The maps in this section were drawn by Mike Stevens (1942-2007). He compiled the information from publised sources. You can read Mike's original introduction to the maps by following the link. The maps were first published on his extensive personal website www.mike-stevens.co.uk. Mike Stevens was a trustee of the London Canal Museum and his work is republished here by kind permission of his widow as a tribute to a man who lived for the inland waterways and contributed a great deal to a variety of waterway organisations. The style of the pages has been changed to that of the London Canal Museum website but the content of the maps is unchanged. Most of the text is also his.
The maps were drawn to illustrate the growth and decay of the canals and river navigations of England and Wales. The information used came from published works, most particulary the David & Charles Canals of the Britsh Isles series by Charles Hadfield and others, and The Illustrated History of Canal & River Navigations by Edward Paget-Tomlinson.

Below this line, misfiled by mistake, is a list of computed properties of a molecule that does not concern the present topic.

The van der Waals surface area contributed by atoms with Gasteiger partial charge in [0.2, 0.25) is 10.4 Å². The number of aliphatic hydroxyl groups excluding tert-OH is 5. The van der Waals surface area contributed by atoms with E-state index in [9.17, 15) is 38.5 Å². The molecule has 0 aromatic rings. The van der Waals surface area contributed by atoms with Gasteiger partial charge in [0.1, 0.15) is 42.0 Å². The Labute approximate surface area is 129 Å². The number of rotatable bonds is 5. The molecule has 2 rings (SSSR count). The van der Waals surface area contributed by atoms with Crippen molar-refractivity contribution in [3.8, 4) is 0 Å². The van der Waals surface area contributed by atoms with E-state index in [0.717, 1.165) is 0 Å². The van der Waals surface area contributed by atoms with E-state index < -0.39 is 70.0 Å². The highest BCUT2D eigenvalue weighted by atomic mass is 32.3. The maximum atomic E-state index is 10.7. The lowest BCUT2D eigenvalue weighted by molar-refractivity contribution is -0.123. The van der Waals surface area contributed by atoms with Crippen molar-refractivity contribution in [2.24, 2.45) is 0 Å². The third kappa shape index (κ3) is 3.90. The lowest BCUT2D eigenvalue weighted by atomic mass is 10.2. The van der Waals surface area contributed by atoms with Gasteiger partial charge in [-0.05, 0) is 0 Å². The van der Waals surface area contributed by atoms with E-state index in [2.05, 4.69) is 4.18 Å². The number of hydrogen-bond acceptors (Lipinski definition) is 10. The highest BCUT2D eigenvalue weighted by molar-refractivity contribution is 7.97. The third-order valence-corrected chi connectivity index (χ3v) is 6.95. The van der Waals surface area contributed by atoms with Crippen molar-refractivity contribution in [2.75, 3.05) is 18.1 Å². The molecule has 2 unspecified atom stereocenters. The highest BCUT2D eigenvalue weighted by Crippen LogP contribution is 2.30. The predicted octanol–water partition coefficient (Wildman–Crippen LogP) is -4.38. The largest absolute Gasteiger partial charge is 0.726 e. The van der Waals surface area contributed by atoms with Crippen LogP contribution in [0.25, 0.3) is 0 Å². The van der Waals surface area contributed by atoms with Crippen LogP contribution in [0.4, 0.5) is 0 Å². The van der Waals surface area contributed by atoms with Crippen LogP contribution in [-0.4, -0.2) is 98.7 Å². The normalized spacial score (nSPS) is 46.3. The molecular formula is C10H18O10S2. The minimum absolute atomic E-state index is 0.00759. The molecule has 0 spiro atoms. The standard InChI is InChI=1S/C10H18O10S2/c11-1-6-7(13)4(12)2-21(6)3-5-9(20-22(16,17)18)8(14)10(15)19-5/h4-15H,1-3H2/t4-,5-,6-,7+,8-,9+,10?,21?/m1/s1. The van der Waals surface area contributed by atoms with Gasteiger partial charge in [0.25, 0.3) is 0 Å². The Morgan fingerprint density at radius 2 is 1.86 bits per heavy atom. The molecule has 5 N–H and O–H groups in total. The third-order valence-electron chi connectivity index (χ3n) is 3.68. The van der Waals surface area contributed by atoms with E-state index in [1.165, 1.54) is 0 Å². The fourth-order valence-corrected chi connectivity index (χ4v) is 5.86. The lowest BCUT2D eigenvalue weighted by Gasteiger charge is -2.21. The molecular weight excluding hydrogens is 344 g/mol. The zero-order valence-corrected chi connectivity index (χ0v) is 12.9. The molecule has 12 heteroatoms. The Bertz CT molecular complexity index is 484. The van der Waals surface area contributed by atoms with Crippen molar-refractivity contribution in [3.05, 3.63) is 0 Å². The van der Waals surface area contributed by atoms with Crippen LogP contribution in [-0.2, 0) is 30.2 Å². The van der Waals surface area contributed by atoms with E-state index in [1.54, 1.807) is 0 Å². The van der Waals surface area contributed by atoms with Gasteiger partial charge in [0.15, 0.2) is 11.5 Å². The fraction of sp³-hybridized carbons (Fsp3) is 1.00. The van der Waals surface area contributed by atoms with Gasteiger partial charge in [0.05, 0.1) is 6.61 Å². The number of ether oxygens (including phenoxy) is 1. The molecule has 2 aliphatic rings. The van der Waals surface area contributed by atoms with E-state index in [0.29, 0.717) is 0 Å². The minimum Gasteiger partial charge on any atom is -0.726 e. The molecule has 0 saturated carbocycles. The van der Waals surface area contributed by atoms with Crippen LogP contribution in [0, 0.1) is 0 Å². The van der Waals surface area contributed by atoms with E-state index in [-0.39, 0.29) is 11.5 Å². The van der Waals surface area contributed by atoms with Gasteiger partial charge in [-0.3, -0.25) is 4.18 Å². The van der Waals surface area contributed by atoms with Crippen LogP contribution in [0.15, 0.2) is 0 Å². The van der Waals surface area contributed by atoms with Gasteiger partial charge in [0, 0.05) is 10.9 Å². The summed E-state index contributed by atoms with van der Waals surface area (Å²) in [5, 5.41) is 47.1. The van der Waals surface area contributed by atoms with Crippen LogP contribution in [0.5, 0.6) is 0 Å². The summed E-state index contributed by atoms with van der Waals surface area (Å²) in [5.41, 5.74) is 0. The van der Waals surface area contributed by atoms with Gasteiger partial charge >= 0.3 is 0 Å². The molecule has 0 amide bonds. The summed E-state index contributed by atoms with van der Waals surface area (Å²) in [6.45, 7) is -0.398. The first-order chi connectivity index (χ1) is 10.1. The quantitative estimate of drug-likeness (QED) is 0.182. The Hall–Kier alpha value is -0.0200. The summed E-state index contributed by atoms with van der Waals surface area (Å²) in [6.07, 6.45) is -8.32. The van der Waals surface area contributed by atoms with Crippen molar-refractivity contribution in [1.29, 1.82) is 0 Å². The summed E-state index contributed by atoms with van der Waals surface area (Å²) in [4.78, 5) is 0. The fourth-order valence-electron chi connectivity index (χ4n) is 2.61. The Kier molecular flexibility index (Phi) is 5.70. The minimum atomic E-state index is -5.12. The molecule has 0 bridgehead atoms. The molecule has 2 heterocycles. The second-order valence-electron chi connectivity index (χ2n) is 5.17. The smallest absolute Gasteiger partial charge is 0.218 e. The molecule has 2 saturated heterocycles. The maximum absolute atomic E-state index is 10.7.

The work is not restricted to canals that were actually built, but have includes some of the proposals (some of them fascinating) that never came to fruition. These are indicated in the lists by the [#] sign.
There are limitations to what can be done in a work of this sort. Choosing a scale to show the information reasonably clearly on the screen means that the coverage couldn't be as complete as the author would have liked. Scotland and Ireland, and the most Northerly and Westerly parts of England and Wales are omitted for this reason, and some very small waterways are also left out. Some of the facts are simplified in the interests of clarity and scale.
Waterways have been divided into types in a fairly obvious way, but the boundaries between types are full of ambiguity. While for the majority of the system, "narrow" refers to waterways designed to take craft of approximately 7ft beam, and "broad" means upwards of twice this, there are a number of waterways that fall somewhere between the two.
For some waterway projects that never achieved fruition, sources did not indicate the planned route in any detail. Indeed in some cases there never was a detailed survey. For some, all that could be found was a starting and a finishing point. In those cases the waterway is indicated by a straight line or a guessed curve.